Then you can ‘sharpen’ the resolution before outputting.

It’s not “broadcast” quality but it’s fine for the iPhone/iPod and watching on a laptop as long as full screen 17″ HD is not your minimum requirement.

The alternative is a DVD-R recorder. The Panasonic one I have is great but if you want one with a 250GB HDD, it’s over $700 dollars and you have DVD-R’s ($.30 each) to contend with – you can only fit about 4 hours and 20 minutes (at standard resolution) on one and then you have to convert from VOB to MPEG-4 before editing and of course, DVD-R’s and DVD-R recorders are flakey, you have to ‘finalize’ each disc and that’s just one more possibility of a file error … so are the hassles, convenience, time savings and cost of the hardware setup worth a 5-10% tradeoff in resolution from a DVD recorder?

That’s your call to make.

Other Relevant

AND hopefully, the next firmware upgrade will improve the picture quality even more. I’ll let you know if it does.

Other things to note – the file size is about the same as a Handbrake rip – about 1.5 GB for a 90 minute movie or about 1GB per hour.

Each file is limited to 4GB or about 4 hours – it will continue to record but only after FINALIZING this file at around the 4-hour mark before continuing so if your interest is to tape sports only, this might not be for you as during the finalizing phase, it will STOP RECORDING to finalize the file before starting a new file for the next 4-hours period. This will take @15-seconds.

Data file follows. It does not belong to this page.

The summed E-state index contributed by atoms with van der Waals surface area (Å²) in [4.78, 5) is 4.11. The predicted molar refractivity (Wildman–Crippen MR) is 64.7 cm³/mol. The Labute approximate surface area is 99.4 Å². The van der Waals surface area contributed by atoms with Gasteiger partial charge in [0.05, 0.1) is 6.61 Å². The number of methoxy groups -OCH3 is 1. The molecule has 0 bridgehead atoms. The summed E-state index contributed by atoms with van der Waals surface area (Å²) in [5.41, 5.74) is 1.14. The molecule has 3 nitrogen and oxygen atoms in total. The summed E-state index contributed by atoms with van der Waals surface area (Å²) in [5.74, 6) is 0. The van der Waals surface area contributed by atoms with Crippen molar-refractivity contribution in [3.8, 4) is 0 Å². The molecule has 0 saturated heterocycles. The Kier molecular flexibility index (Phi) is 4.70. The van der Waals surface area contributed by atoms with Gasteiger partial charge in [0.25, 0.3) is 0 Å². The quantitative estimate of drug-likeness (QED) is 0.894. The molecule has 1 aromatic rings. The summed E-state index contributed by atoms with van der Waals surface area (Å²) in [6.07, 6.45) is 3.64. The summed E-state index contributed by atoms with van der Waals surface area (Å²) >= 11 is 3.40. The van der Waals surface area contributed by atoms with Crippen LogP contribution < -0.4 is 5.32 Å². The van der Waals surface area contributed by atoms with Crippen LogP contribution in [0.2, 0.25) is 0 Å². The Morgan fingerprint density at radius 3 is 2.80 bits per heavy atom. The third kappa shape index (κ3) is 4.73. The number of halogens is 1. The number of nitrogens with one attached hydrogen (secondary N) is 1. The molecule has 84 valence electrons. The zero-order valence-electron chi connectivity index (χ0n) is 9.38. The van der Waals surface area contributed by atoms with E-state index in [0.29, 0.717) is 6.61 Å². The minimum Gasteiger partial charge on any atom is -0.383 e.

So, you will have a 15-second gap. Of course, if you’re watching. You can stop during a commercial break and you can start a new recording session and then edit them together or hope that stop/finalize/restart new file takes place during a break in the action.

Also note, it only has one tuner and/or software that can only do one function at a time so unlike my DVD-recorder where I can enter the next recording schedule while it’s already recording, the Neuros OSD will ask you if you want to stop recording. But the IR Blaster works great in changing channels so just remember to set all your programming in advance before it actually starts recording.

The remote control works best when the side of the Neuros with the compact flash card is facing towards you.

The initial setup & understanding of what’s going one will take you a couple hours including testing so it’s not exactly like swapping out a VCR where you are ready to go in 5-minutes. This will take some time and some tweaking.

AND remember, only ONE input so you will need a solid intermediary machine to handle more than one input before feeding into the Neuros – and a NON OR POWERED SWITCHER does NOT WORK … at least not for me. It degenerated the video quality even more. You will need a high quality receiver/switcher that is an actual video component if you’re interested in feeding a VCR/DVD-R/DVD/Video game console or anything else into the Neuros OSD (of course, you can just switch cables since it can only record one input at a time anyway).